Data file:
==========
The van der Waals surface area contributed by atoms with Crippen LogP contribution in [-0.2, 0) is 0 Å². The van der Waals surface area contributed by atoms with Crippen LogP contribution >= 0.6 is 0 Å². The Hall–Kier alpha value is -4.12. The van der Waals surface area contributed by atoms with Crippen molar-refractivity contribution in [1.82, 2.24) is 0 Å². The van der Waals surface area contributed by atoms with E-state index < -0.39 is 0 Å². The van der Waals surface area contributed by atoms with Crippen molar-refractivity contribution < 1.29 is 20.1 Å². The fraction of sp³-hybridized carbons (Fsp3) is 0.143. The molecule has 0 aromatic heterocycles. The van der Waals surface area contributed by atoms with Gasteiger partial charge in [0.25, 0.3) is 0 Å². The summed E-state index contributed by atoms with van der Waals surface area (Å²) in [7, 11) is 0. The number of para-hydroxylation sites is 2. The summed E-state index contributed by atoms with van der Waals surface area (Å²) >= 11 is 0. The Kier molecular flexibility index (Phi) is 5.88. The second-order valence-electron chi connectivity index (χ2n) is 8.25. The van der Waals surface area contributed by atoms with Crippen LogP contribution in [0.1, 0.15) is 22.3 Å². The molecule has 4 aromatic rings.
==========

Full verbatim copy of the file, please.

The van der Waals surface area contributed by atoms with Crippen LogP contribution in [-0.2, 0) is 0 Å². The van der Waals surface area contributed by atoms with Crippen LogP contribution >= 0.6 is 0 Å². The Hall–Kier alpha value is -4.12. The van der Waals surface area contributed by atoms with Crippen molar-refractivity contribution in [1.82, 2.24) is 0 Å². The van der Waals surface area contributed by atoms with E-state index < -0.39 is 0 Å². The van der Waals surface area contributed by atoms with Crippen molar-refractivity contribution < 1.29 is 20.1 Å². The fraction of sp³-hybridized carbons (Fsp3) is 0.143. The molecule has 0 aromatic heterocycles. The van der Waals surface area contributed by atoms with Gasteiger partial charge in [0.25, 0.3) is 0 Å². The summed E-state index contributed by atoms with van der Waals surface area (Å²) in [7, 11) is 0. The number of para-hydroxylation sites is 2. The summed E-state index contributed by atoms with van der Waals surface area (Å²) >= 11 is 0. The Kier molecular flexibility index (Phi) is 5.88. The second-order valence-electron chi connectivity index (χ2n) is 8.25. The van der Waals surface area contributed by atoms with Crippen LogP contribution in [0.1, 0.15) is 22.3 Å². The molecule has 4 aromatic rings.